Was this review helpful?

  • toonsarah's Profile Photo

    La Moule Sacrée: Good choice near the Grand Place

    by toonsarah Updated Apr 4, 2011

    4.5 out of 5 starsHelpfulness

    Outside La Moule Sacree

    We ate in this restaurant just south of the Grand Place on our first evening in Brussels. It seemed a mid-range place for the neighbourhood, neither really fancy nor very plain and simple. Although there was a set menu as appears almost ubiquitous in Brussels we didn’t choose from it but treated ourselves to dishes from the a la carte selection.

    I started with ”salade au rocquefort” which was fresh and generous, though nothing special, and for my main course chose turbot cooked with ginger and served with red peppers and mashed potato, which I really enjoyed. Chris had the cheese croquettes to start with, and was happy with these and with his steak in mustard sauce (though it was cooked a little rarer than he had specified), and particularly liked his gratin dauphinois. With a beer each this meal cost us 71 EUR.

    Was this review helpful?

  • xuessium's Profile Photo

    Guignol: Eat with the dolls!

    by xuessium Updated Apr 4, 2011

    3.5 out of 5 starsHelpfulness

    This was my first meal in Brussels itself as my buddy took me here for good hearty Flemish chow, being Flemish himself.

    The restaurant is tucked away, at a corner, among a row of shophouses. I could have walked past it without really casting a serious look at it. The first floor is a bar, dimly litted but was already packed full with folks guzzling down Belgian beer.

    We got a table on the second floor, already packed, in one corner with a window so the location was decidingly brighter. Sturdy wooden tables and chair. Deep coloured (but not gaudy) painted walls with theatre-themed murals. Almost like eating in a village tavern. Very atmospheric. All around us, folks were enjoying their dinner and the place was exploding with excited chatter and the clatter of cutleries against porcelain.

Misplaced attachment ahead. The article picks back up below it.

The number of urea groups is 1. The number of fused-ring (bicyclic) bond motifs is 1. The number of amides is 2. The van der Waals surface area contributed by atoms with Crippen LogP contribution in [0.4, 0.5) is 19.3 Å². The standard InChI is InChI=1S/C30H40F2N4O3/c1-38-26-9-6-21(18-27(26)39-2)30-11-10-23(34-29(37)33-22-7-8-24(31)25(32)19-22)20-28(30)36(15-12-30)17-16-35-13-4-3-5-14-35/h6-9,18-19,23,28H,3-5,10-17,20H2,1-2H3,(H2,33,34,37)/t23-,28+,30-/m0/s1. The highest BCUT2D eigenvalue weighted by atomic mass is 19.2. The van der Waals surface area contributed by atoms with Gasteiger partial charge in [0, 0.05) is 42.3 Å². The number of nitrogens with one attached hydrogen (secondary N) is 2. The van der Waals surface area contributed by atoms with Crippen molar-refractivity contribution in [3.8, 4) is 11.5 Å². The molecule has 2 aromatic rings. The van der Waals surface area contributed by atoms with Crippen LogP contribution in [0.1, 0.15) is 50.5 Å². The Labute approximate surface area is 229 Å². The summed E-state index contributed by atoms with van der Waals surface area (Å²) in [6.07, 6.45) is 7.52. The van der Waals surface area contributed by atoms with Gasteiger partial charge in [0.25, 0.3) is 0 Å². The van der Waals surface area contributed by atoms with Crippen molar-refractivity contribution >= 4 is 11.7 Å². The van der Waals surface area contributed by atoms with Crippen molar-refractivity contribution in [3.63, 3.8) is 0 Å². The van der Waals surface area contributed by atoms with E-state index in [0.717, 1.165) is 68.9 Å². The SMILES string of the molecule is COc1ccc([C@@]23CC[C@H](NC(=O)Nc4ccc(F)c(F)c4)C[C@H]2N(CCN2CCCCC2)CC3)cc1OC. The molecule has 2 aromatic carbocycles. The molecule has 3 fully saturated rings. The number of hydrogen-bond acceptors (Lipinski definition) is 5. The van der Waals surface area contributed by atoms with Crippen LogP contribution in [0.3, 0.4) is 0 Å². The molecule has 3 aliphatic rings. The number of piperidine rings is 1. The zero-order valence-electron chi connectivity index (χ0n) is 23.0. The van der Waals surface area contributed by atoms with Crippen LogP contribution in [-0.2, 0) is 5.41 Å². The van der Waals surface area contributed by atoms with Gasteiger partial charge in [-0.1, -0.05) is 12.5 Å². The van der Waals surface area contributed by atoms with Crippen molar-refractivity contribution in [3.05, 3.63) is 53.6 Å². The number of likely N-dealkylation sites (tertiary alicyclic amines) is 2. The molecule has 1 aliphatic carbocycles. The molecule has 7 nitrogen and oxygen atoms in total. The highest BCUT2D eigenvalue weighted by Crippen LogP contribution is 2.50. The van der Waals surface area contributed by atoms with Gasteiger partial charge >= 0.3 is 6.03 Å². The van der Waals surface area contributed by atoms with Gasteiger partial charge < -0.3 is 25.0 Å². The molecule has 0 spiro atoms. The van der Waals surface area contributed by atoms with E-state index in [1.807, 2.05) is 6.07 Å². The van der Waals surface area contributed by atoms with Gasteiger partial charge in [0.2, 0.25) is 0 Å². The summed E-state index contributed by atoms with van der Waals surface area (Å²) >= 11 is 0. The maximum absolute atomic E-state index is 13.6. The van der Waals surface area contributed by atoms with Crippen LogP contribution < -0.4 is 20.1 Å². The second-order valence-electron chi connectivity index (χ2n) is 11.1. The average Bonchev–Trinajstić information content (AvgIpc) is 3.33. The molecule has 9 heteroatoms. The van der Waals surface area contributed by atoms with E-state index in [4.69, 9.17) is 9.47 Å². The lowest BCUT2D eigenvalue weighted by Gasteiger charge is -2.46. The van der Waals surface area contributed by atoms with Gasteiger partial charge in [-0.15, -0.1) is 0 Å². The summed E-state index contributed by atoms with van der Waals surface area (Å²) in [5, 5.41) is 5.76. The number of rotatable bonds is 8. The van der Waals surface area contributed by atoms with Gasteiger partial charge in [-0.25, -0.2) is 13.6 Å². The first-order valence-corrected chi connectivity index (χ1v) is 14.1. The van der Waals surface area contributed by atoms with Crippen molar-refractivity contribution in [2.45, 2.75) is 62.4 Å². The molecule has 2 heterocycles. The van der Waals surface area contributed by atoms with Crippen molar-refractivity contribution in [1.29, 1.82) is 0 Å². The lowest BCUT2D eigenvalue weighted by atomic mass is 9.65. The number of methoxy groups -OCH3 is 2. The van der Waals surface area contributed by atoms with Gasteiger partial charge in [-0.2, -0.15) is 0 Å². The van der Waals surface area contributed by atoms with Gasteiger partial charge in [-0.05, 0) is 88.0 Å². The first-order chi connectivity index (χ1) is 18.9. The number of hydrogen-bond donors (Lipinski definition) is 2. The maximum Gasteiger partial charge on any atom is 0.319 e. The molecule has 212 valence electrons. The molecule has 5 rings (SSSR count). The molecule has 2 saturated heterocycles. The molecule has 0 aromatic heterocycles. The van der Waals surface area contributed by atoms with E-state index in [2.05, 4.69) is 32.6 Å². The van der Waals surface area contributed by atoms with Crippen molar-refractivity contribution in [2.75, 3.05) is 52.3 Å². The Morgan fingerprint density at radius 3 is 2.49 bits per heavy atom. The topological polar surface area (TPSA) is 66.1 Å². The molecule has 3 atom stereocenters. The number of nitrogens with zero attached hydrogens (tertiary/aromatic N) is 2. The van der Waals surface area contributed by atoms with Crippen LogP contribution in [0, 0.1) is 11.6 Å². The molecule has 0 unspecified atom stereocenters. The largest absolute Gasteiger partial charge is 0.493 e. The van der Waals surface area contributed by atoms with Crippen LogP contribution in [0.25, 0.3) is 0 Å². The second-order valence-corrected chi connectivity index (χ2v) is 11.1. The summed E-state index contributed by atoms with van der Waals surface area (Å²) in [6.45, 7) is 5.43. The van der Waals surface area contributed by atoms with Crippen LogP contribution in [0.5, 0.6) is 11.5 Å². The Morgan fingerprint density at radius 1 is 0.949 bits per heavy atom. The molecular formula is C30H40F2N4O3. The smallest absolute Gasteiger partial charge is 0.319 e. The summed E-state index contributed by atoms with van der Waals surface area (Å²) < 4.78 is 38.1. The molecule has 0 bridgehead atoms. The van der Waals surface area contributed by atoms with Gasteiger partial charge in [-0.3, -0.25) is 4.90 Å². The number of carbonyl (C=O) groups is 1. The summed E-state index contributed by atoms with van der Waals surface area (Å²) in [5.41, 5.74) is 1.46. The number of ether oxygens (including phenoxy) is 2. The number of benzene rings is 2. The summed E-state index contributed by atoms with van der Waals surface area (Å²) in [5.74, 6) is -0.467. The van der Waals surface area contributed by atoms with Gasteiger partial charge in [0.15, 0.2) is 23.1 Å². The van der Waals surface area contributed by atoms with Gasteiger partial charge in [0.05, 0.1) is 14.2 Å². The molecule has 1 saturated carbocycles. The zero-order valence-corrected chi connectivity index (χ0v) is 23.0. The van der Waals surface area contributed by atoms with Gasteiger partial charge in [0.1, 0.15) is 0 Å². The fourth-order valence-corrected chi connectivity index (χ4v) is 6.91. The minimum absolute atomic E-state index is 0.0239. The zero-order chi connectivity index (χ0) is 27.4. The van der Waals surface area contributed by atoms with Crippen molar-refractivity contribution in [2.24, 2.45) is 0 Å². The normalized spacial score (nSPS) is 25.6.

The signature of the place...well, for folks who understand French, you would have known that it is all about DOLLS! (Guignol meaning doll in French) The walls were dancing away with a vast collection of hand-operated wooden dolls, used in theatre plays, all decked out in the finest of medieval western clothes. They are dancing from the ceiling, off the wall and literally leaping out around bends. (They kinda reminded me of the wayang puppets of Indonesia, albeit in a western setting) You can't walk to any part of the restaurant (including the washroom) without at least a pair of eyes watching keenly over you. Both fascinating and creepy at the same time!

    Favorite Dish: The food was hearty and my buddy was eager to show me the best of Flemish cooking. Though tired after a long day flying in from Iceland, I was spoilt for choice. In the end, I went for Waterzooi Ghent Style (11.50Euros), kinda like chicken "stewed-to-death" with potatoes, carrots and onions. I suppose you can't get any more Flemish than this dish!

    It was delicious. Flavourful. The aroma danced on my tongue with repeated encores. Creamy yet not overpowering so; the vegetables perfectly complementing the chicken. After a long day, this was possibly just what I wanted. The soup and vegetables were gone in a flash. My only lame complain: The chicken was chicken breast meat, and it was a huge chunk. In Asia, we usually use this part of the chicken to make soup but we generally do not serve it as the meat is seen to be too chunky and dry. (We always prefer our dark meat - the thighs) It was just a little too heavy going to be chewing through something so dry and a little unpalatable...but I did manage to chomp down a quarter or so before I finally raised the white flag.

    Also went from Creme Brulee (4.50Euros). I was dying for good Creme Brulee. I found the custard portion a little too hard for my liking so it was a little disappointing.

    It was also the first night I was introduced to Belgian Frites. Crispy on the outside, tender soft on the inside. Delicious. But, gosh, the size of the servings!!

    Was this review helpful?

Instant Answers: Brussels

Get an instant answer from local experts and frequent travelers

90 travelers online now

Comments

View all Brussels hotels